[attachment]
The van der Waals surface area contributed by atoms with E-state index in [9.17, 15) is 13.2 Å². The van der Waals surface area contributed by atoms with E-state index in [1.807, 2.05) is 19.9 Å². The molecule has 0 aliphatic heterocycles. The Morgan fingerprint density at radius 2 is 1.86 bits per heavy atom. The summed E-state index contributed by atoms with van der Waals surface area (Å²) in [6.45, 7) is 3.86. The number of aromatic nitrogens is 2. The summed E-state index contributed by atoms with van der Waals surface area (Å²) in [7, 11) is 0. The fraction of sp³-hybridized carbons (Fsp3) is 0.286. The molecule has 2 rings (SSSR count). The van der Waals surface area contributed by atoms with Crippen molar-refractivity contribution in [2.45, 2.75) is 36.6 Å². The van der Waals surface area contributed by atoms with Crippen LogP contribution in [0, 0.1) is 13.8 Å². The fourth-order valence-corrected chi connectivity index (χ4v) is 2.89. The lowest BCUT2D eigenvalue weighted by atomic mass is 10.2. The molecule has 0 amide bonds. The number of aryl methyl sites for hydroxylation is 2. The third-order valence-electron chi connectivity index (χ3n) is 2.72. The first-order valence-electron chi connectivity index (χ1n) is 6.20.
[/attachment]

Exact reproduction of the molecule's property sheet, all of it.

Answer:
The van der Waals surface area contributed by atoms with E-state index in [9.17, 15) is 13.2 Å². The van der Waals surface area contributed by atoms with E-state index in [1.807, 2.05) is 19.9 Å². The molecule has 0 aliphatic heterocycles. The Morgan fingerprint density at radius 2 is 1.86 bits per heavy atom. The summed E-state index contributed by atoms with van der Waals surface area (Å²) in [6.45, 7) is 3.86. The number of aromatic nitrogens is 2. The summed E-state index contributed by atoms with van der Waals surface area (Å²) in [7, 11) is 0. The fraction of sp³-hybridized carbons (Fsp3) is 0.286. The molecule has 2 rings (SSSR count). The van der Waals surface area contributed by atoms with Crippen molar-refractivity contribution in [2.45, 2.75) is 36.6 Å². The van der Waals surface area contributed by atoms with Crippen LogP contribution in [0, 0.1) is 13.8 Å². The fourth-order valence-corrected chi connectivity index (χ4v) is 2.89. The lowest BCUT2D eigenvalue weighted by atomic mass is 10.2. The molecule has 0 amide bonds. The number of aryl methyl sites for hydroxylation is 2. The third-order valence-electron chi connectivity index (χ3n) is 2.72. The first-order valence-electron chi connectivity index (χ1n) is 6.20.